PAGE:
Renowned for its alternative picks and styles, the Reading & Leeds Festival has allowed thousands of young people to celebrate the end of their summers for decades now. But as the festival becomes increasingly diverse with its rap and dance stages, such does its variety of acts on offer; but just who were 2014’s stars? Here are some of the picks of R&L 2014, watch out for these guys, they’re going to be big…


With a few bleary eyes and banging heads (although I like to blame that on camping just a tad too close to the campsite DJ!), Friday kicked off for me with a slice of the ultra-cool Jungle. A mysterious act made up of an array of vocalists, guitarists, keyboardists and drummers, many of whom do some serious multi-tasking, the West London band were pretty excellent. Sure extensive falsetto vocals can wane on even the most hardened of fans after a while, but when the beats were as fresh and bouncy as they were in the NME/Radio tent, you don’t mind. After an excellent LP and summer festival shows, they have proven there worth, even getting a pre-Clean Bandit crowd to loosen up and lose themselves in the sultry grooves. I can see this collective being back next year, in a similar manner to acts like Imagine Dragons, Disclosure and the like, with a further 12 months of developing their act and producing a special, special performance somewhere on the festival site, I truly believe Jungle are to be one of those acts the world will be begging to see.

Die Antwoord, purely as a concept are intriguing. But when you get down to the dance-led hip-hop that the South African duo offer, it is truly a ‘Marmite’ act. Pumping beats are the backing for each and every one of their tunes, but it is the antics of the bizarrely named Watkin Tudor Jones and Yo-Landi ViSSer that make every song interesting and unique, at least in my opinion, although I do feel they work better in moderation, as the expletive-ridden raps can drag after a bit. A 10-song set, including an encore, just because, worked well and again, the NME/Radio 1 tent was the setting for another of the weekend’s wildcards, well R&L deserve congratulating for taking a chance where others might have ducked out. Whilst ‘I Fink U Freeky’ might be their biggest, it was the daring closer, ‘Enter the Ninja’ the first tune from them that told me these guys are worth keeping an eye on…

It can be tough trying to kick-off a festival, but that is the task that The Wytches had, and that is the task that The Wytches passed with flying colours. Their seven-song set built on the hype that had been following the Brighton-based as their dark, grungy sound filled the NME/Radio 1 tent and won over a bleary-eyed Leeds crowd by the bucketload. Upcoming tours in small venues might be the best possible stage for their terrifying guitar-driven roars, but hurry, they certainly won’t be their for long, the Autumn 2014 UK tour, culminating in a homecoming show on the southern coast, will be your best bet.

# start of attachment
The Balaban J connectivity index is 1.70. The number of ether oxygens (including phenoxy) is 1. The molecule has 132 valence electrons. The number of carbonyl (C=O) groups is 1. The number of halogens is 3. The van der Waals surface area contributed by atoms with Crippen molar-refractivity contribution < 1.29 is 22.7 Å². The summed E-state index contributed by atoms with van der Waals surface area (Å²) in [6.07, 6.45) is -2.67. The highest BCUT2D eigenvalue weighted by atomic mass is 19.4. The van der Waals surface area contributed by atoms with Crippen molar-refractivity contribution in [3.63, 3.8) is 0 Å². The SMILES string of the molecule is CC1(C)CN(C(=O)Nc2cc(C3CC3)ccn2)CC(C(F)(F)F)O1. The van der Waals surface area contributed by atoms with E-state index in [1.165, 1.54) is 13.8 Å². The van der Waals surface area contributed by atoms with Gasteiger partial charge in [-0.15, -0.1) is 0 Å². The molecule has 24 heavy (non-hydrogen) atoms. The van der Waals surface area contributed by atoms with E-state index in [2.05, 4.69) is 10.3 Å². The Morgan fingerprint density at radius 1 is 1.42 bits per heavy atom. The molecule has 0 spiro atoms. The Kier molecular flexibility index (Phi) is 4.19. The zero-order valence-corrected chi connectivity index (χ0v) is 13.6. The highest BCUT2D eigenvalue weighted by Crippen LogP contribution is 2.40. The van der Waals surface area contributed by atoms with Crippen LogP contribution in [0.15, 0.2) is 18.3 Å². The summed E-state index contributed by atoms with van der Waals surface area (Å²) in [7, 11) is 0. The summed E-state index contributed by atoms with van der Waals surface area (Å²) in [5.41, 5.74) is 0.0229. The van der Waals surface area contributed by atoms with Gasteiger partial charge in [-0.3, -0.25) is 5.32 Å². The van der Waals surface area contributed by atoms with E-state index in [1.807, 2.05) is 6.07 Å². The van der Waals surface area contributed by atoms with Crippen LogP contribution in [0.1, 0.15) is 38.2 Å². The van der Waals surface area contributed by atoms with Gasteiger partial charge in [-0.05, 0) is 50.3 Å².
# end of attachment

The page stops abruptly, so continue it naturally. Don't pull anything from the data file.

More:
The last day of Leeds Fest 2014 saw the much-anticipated Royal Blood finally play, ahead of their just released debut LP, the self-titled album which has gone straight to the top of the UK charts, selling by the bucketload, a total revelation given the state of riff-heavy guitar music on these shores. It was a fast, frenetic set which saw the bass guitar and drum duo tear apart the Radio 1/NME tent, packing it out and then some at two in the afternoon, a pretty decent achievement at the end of a weekend chocced full of live music. Songs like ‘Little Monster’ and ‘Out of the Black’ are already being received like heroic tunes, and it’s always a good sign when a bands riffs are sung back at them, alongside their lyrics. The band who were only set up at the dawn of 2013, look like being the start of a new dawn for rock music in the 2010’s.

Superfood are a band I’ve kept my beady eye on for a while. The Birmingham band are part of the rising B-Town scene at the minute, with fellow indie-pop botherers Peace and Swim Deep a part of the city’s musical revival. Sure they only played on essentially the Thursday evening ‘preview’ night, but the band’s performance at the Leeds site, built upon the Y-Not Festival set I saw at the beginning of August. They rattled through tunes like ‘Right On Satellite’, ‘Melting’ and ‘Bubbles’ with great ease and confidence, with a LP release upcoming a strong spot at not just R&L but a number of festivals looks on for 2015, if they’re to follow their Brummie brethren.


Don Broco, a Bedford-based alternative rock band took to the NME/Radio 1 stage, were an unexpected surprise. ‘The band’s in-time dance moves, steps to the side, hand-claps, a cheeky boyband touch for the popular quartet, who’s lead singer had an Elvisy-look going on. They built on their performance on the 2013 Main Stage, as this extended set in the tent got everybody going on Sunday afternoon.The band’s rapport is cool and refreshing, they love their fanbase, and vice versa. It’ll be interesting to see where they go next, as the next big release from them could make or break their act; but on this showing, they have a fighting chance of making something amongst the sheer amount of rock bands trying to make a living.

Agree? Disagree? Let me know in the comments below what you think…